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AHC B Who Do You Say I Am? Appendix 1 - Hebrew Catholics

Association of

Hebrew Catholics

New Zealand Branch

 

Appendix 1

Denying Oneself — Taking Up One’s Cross.

Our Lord’s uncompromising demand that His followers must deny themselves, take up their cross and follow Him, requires just a little “unpacking”.

This understanding is absolutely crucial in presenting the teaching of Jesus. Again we quote Professor William Lane from his commentary (Erdmans 1994) as he sums up the core of this teaching. We reproduce Dr. Lane’s text in bullet points to help our meditation on this most important text.

●     Jesus stipulated that those who wish to follow him must
        be prepared to shift the centre of gravity in their lives from
        a concern for self to reckless abandon to the will of God.

●     The central thought in self-denial is a disowning of any claim
        that may be urged by the self, a sustained willingness to say
        ‘No’ to oneself in order to be able to say ‘Yes’ to God.

●     This involves a radical denunciation of all self-idolatry and
        of every attempt to establish one’s own life in accordance
        with the dictates of the self.

●     This demand is reinforced and intensified by the horrifying
        image of a death march. Bearing the cross was not a Jewish
        metaphor, and Jesus’ statement must have sounded repugnant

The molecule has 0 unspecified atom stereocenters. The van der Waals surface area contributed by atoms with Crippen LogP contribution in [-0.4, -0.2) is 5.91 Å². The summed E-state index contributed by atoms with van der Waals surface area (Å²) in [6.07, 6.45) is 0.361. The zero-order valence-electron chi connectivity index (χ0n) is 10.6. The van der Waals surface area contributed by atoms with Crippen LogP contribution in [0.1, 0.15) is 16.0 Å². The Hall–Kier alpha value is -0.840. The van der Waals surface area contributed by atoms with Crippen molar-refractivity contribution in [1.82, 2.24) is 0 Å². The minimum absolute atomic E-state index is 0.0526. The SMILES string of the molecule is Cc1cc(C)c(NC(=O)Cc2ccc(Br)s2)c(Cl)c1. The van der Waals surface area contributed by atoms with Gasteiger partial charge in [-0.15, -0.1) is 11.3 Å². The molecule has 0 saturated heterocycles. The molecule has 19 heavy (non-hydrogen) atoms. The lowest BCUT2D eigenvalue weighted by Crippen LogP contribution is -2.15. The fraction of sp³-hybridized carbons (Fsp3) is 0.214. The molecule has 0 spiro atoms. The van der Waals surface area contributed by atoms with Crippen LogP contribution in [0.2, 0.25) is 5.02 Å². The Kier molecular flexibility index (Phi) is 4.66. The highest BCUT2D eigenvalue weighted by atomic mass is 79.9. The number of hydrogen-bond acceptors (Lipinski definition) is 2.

to the crowd and the disciples alike.

●     The saying evokes the picture of a condemned man going out
        to die who is forced to carry on his back the crossbeam upon
        which he is to be nailed at the place of execution. By the time
        Mark prepared his Gospel this had become cruel reality, both
        for Jesus and the Church.

●     Jesus’ words were a sober caution that the commitment for
        which he asked permitted no turning back, and if necessary,
        a willingness to submit to the cross in pursuance of the will
        of God. His followers must be prepared to die, for they share
        in the same veiledness that permits his own humiliation.

●     The call to follow Jesus which recapitulates the action in which
        self-denial and cross-bearing are to be manifested, provides a
        vivid reminder that suffering with the Messiah is the condition
        of glorification with him. (Rom. 8: 17).    (Emphasis ours.)

Because it is so important to understand this difficult concept, we add the note from Bratcher and Nida Translator’s Handbook (U.B.S):

Deny himself” is without doubt one of the most difficult expressions in all of Mark to translate adequately. Unfortunately, too many people have taken this expression to mean ‘to deny oneself certain pleasures or objects,’ while actually the meaning is denial of one’s presumed prerogatives or personal interests. The different ways of expressing this concept in various languages, is highly illuminating.”

Bratcher and Nida then list several examples of what the phrase can mean, in trying to retain the original message in Jesus’ words.

These include:—

•     Have no regard to oneself.
•     Not bother oneself about oneself.
•     To not worship oneself.
•     To stop doing what one’s own heart wants.
•     To not belong to oneself any longer.
•     To not take constant thought for himself.
•     To undo one’s own way of thinking.
•     To leave himself at the side.
•     To say ‘I do not live for myself ‘.

We trust these quotations will help clarify our Lord’s teaching.

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